Leaving South America

Leaving South America

August 09, 2015

Narrated Audio Blog

Told in the collective first person, jointly from Stu and Janell Clarke's perspective.

When will someone bite the bullet and build a road between Panama and Colombia! For now, adventure riders can either fly (by aeroplane) or ship (typically sail boat or ferry) themselves and their motorbikes between North and South America. Of course this depends on the politics of the time and how well Colombia and Panama are getting on. On our way to South America we chose the seven day sailing option from the San Blass Islands off Panama which proved to be an adventure and overall fun experience. This time, returning north with time against us, we decided to fly and from our online research and communication with other motorcycle travellers the easiest way to fly was with Lyn Cargo.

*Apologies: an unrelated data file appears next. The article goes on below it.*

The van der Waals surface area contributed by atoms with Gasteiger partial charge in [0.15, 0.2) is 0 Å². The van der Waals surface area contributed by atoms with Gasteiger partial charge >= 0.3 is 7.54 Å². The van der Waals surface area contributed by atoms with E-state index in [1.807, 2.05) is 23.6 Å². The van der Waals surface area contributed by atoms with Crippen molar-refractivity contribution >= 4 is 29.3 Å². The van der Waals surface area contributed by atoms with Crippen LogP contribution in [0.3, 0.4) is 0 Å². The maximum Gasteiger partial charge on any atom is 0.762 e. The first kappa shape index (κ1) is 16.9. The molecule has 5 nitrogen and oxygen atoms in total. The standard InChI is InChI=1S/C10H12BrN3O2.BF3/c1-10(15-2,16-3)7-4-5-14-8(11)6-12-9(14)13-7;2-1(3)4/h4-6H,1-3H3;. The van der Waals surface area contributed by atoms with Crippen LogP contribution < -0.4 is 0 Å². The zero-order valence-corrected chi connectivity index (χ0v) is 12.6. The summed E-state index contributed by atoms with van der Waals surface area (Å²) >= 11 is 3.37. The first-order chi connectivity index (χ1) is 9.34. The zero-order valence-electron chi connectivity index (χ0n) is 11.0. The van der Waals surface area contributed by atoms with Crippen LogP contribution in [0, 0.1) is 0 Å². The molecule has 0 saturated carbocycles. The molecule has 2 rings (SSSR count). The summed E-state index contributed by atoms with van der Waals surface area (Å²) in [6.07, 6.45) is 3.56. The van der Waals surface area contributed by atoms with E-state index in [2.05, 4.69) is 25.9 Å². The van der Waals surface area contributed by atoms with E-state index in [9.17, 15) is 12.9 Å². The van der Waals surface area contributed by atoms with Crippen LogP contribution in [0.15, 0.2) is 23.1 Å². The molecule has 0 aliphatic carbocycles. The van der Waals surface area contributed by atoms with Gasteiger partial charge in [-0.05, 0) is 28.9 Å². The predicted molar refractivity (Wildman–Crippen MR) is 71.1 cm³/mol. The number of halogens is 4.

Stu had spent a lot of time requesting quotes from various airlines to crate our motorbikes from Bogota to a range of destinations in North America including Miami, Mexico City and Montreal. Ideally we wanted to get as far north as possible to see Canada while it was still warm, and then travel anticlockwise around the majority of the US border to finish in New York for Christmas. Unfortunately the quotes for flying the motorbikes along with flights for us and the dogs was totalling around $4,000 plus, which was well out of our budget. Our other obstacle was finding an airline that would fly dogs at the tail end of the 'hot' season.

Lyn Cargo was recommended by other adventure riders and regularly ships between Bogota and Miami. We went to their office in Bogota to get some information. Just as an FYI Stu had tried email correspondence with Lyn Cargo but unsuccessfully. It was the other adventure riders we met on our travels who told us we needed to go to the office and speak to Veronica, she would help us out and she definitely did.